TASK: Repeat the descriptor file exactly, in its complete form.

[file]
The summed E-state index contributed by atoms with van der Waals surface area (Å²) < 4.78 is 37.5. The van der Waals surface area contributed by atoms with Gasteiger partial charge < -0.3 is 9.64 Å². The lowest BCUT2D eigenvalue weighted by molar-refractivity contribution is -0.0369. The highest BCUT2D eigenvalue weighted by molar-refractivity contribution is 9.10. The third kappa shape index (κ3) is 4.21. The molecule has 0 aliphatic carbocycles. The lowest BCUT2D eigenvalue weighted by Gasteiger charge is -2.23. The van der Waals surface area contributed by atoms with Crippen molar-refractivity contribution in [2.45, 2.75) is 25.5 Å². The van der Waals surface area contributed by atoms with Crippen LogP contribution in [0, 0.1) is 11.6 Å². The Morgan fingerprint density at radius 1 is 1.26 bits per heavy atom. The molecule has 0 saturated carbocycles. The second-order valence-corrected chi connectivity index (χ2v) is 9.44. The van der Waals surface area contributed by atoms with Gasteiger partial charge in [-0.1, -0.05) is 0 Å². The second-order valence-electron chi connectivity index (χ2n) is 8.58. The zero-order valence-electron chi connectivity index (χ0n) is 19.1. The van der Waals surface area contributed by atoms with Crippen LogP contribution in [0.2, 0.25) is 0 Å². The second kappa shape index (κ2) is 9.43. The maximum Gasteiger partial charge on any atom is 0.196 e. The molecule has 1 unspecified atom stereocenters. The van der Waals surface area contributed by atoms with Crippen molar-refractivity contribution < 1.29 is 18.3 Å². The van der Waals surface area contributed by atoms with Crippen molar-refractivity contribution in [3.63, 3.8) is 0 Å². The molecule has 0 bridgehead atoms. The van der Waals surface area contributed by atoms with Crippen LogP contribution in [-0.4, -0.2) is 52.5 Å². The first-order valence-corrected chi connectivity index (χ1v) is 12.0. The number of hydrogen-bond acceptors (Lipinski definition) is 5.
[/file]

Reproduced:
The summed E-state index contributed by atoms with van der Waals surface area (Å²) < 4.78 is 37.5. The van der Waals surface area contributed by atoms with Gasteiger partial charge < -0.3 is 9.64 Å². The lowest BCUT2D eigenvalue weighted by molar-refractivity contribution is -0.0369. The highest BCUT2D eigenvalue weighted by molar-refractivity contribution is 9.10. The third kappa shape index (κ3) is 4.21. The molecule has 0 aliphatic carbocycles. The lowest BCUT2D eigenvalue weighted by Gasteiger charge is -2.23. The van der Waals surface area contributed by atoms with Crippen molar-refractivity contribution in [2.45, 2.75) is 25.5 Å². The van der Waals surface area contributed by atoms with Crippen LogP contribution in [0, 0.1) is 11.6 Å². The Morgan fingerprint density at radius 1 is 1.26 bits per heavy atom. The molecule has 0 saturated carbocycles. The second-order valence-corrected chi connectivity index (χ2v) is 9.44. The van der Waals surface area contributed by atoms with Gasteiger partial charge in [-0.1, -0.05) is 0 Å². The second-order valence-electron chi connectivity index (χ2n) is 8.58. The zero-order valence-electron chi connectivity index (χ0n) is 19.1. The van der Waals surface area contributed by atoms with Crippen LogP contribution in [0.2, 0.25) is 0 Å². The second kappa shape index (κ2) is 9.43. The maximum Gasteiger partial charge on any atom is 0.196 e. The molecule has 1 unspecified atom stereocenters. The van der Waals surface area contributed by atoms with Crippen molar-refractivity contribution < 1.29 is 18.3 Å². The van der Waals surface area contributed by atoms with Crippen molar-refractivity contribution in [3.63, 3.8) is 0 Å². The molecule has 0 bridgehead atoms. The van der Waals surface area contributed by atoms with Crippen LogP contribution in [-0.4, -0.2) is 52.5 Å². The first-order valence-corrected chi connectivity index (χ1v) is 12.0. The number of hydrogen-bond acceptors (Lipinski definition) is 5.